Maybe the clue is in the name of the horse he was laying – Spoof Master….

    #248788
    Roddy Owen
    Participant
    • Total Posts 441

    I think that what they have in mind is owners should not be allowed to gamble period,as it paints a bad picture. What a joke. We must be able to act as all the other punters do or we are being severely penalised.Everone knows that the going is one of the most important factors in a horses chance. We are not aware of this in advance ,so if we have bet our horse earlier,only to discover the going is going to affect his chance,we should be allowed to protect ourselves. This is not insider knowledge ,its available to all punters.

    #248789
    Tuffers
    Member
    • Total Posts 1402

    I’m not so sure Rory….
    but I’m pretty sure similar behaviour wouldn’t be tolerated in financial markets…

    That sort of behaviour is commonplace in financial markets. In fact it’s the raison d’etre of High Frequency Trading.

    #248790
    Tuffers
    Member
    • Total Posts 1402

    He’s still been found guilty, fined £1250 and would be liable to disqualification if he repeats the offence so tread carefully Tuffers.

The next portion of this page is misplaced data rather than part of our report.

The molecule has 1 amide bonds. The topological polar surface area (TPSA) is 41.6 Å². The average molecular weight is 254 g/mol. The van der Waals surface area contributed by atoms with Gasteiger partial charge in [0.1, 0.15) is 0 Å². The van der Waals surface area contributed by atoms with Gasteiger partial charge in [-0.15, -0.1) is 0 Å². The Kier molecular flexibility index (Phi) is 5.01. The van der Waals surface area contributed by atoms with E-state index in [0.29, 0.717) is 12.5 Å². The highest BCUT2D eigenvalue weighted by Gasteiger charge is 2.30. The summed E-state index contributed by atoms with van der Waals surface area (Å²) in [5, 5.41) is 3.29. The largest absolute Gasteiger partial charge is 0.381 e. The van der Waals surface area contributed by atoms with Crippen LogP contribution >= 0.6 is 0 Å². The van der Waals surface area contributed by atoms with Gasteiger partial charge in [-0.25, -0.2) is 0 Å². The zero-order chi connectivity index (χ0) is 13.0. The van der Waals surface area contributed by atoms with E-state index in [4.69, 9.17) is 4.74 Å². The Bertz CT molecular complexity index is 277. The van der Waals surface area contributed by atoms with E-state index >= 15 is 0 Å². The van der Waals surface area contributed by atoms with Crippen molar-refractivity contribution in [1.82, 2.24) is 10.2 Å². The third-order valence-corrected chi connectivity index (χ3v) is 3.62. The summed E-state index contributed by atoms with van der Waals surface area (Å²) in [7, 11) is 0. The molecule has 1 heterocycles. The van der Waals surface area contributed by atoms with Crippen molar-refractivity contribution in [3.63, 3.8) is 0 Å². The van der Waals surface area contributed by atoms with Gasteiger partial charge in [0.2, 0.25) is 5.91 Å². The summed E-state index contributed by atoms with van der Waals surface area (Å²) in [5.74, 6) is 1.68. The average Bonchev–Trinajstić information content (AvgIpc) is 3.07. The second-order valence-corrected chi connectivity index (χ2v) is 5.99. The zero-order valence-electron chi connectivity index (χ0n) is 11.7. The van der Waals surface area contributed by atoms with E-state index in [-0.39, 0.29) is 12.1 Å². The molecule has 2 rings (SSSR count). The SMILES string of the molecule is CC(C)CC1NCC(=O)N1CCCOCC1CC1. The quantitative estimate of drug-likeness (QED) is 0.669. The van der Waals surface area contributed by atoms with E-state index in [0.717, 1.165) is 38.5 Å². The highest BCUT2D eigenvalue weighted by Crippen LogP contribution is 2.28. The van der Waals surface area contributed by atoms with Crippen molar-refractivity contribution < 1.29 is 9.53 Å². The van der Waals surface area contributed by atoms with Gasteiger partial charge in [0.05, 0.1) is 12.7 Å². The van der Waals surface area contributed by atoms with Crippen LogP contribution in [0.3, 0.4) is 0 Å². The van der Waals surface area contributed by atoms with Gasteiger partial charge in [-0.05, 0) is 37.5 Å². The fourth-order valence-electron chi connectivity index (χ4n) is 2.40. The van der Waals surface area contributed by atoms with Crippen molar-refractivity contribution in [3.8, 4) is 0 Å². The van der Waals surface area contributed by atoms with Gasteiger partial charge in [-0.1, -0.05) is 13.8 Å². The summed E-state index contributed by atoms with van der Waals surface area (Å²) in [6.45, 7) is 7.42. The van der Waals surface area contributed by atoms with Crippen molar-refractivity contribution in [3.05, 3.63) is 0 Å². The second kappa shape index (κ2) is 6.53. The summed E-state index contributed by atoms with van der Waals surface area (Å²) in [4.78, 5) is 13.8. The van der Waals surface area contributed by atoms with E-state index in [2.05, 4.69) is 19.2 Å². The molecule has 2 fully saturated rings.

Like I said, I’ve studiously avoided breaking the rules myself for that reason but I can see the logic for making what he was doing not a breach of the rules.

    #248791
    thedarkknight
    Participant
    • Total Posts 1299

    I’m not so sure Rory….
    but I’m pretty sure similar behaviour wouldn’t be tolerated in financial markets…

    That sort of behaviour is commonplace in financial markets. In fact it’s the raison d’etre of High Frequency Trading.

    Ok – I am not familiar with financial markets, but you are telling me that it would be perfectly acceptable for insiders to artificially deflate/(inflate) the price of their stock before buying/(selling) it back in significantly larger volumes?

    #248793
    Glenn
    Participant
    • Total Posts 1988

    Another joke decision from a disciplinary panel clearly not fit for purpose.

    We’ve been through this before with Mickmacmagoogle.

    There is a clear distinction between a member of the public trying to spoof the market and an owner trying to spoof it. The owner can withdraw the horse on a self-cert every time his bluff is called or even change his riding instructions. Thus his spoofs carry almost no risk.

    #248794
    Tuffers
    Member
    • Total Posts 1402